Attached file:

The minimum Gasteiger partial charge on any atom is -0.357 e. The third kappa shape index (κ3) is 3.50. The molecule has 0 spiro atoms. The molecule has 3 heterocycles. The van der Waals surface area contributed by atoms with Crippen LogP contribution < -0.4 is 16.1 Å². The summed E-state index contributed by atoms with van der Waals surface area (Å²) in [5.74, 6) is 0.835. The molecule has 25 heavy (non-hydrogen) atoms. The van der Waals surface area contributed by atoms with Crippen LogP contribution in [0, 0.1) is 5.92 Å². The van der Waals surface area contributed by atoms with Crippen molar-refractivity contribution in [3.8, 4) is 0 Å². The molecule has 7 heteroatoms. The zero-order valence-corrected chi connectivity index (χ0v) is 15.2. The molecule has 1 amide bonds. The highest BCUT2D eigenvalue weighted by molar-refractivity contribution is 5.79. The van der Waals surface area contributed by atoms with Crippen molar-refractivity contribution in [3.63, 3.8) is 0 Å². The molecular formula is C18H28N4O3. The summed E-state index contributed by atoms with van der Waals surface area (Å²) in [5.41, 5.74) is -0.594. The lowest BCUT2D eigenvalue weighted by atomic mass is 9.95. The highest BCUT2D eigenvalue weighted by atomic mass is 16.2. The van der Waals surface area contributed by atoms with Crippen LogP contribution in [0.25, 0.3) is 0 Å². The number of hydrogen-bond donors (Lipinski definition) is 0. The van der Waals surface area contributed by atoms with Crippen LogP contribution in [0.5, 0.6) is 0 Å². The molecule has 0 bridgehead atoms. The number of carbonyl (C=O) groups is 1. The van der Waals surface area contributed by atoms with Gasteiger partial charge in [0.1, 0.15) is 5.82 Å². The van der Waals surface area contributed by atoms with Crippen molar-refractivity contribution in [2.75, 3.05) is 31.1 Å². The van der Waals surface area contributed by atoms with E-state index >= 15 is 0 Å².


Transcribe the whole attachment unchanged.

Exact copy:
The minimum Gasteiger partial charge on any atom is -0.357 e. The third kappa shape index (κ3) is 3.50. The molecule has 0 spiro atoms. The molecule has 3 heterocycles. The van der Waals surface area contributed by atoms with Crippen LogP contribution < -0.4 is 16.1 Å². The summed E-state index contributed by atoms with van der Waals surface area (Å²) in [5.74, 6) is 0.835. The molecule has 25 heavy (non-hydrogen) atoms. The van der Waals surface area contributed by atoms with Crippen LogP contribution in [0, 0.1) is 5.92 Å². The van der Waals surface area contributed by atoms with Crippen molar-refractivity contribution in [3.8, 4) is 0 Å². The molecule has 7 heteroatoms. The zero-order valence-corrected chi connectivity index (χ0v) is 15.2. The molecule has 1 amide bonds. The highest BCUT2D eigenvalue weighted by molar-refractivity contribution is 5.79. The van der Waals surface area contributed by atoms with Crippen molar-refractivity contribution in [3.63, 3.8) is 0 Å². The molecular formula is C18H28N4O3. The summed E-state index contributed by atoms with van der Waals surface area (Å²) in [5.41, 5.74) is -0.594. The lowest BCUT2D eigenvalue weighted by atomic mass is 9.95. The highest BCUT2D eigenvalue weighted by atomic mass is 16.2. The van der Waals surface area contributed by atoms with Crippen LogP contribution in [0.25, 0.3) is 0 Å². The number of hydrogen-bond donors (Lipinski definition) is 0. The van der Waals surface area contributed by atoms with Crippen LogP contribution in [0.5, 0.6) is 0 Å². The molecule has 0 bridgehead atoms. The number of carbonyl (C=O) groups is 1. The van der Waals surface area contributed by atoms with Gasteiger partial charge in [0.1, 0.15) is 5.82 Å². The van der Waals surface area contributed by atoms with Crippen molar-refractivity contribution in [2.75, 3.05) is 31.1 Å². The van der Waals surface area contributed by atoms with E-state index >= 15 is 0 Å².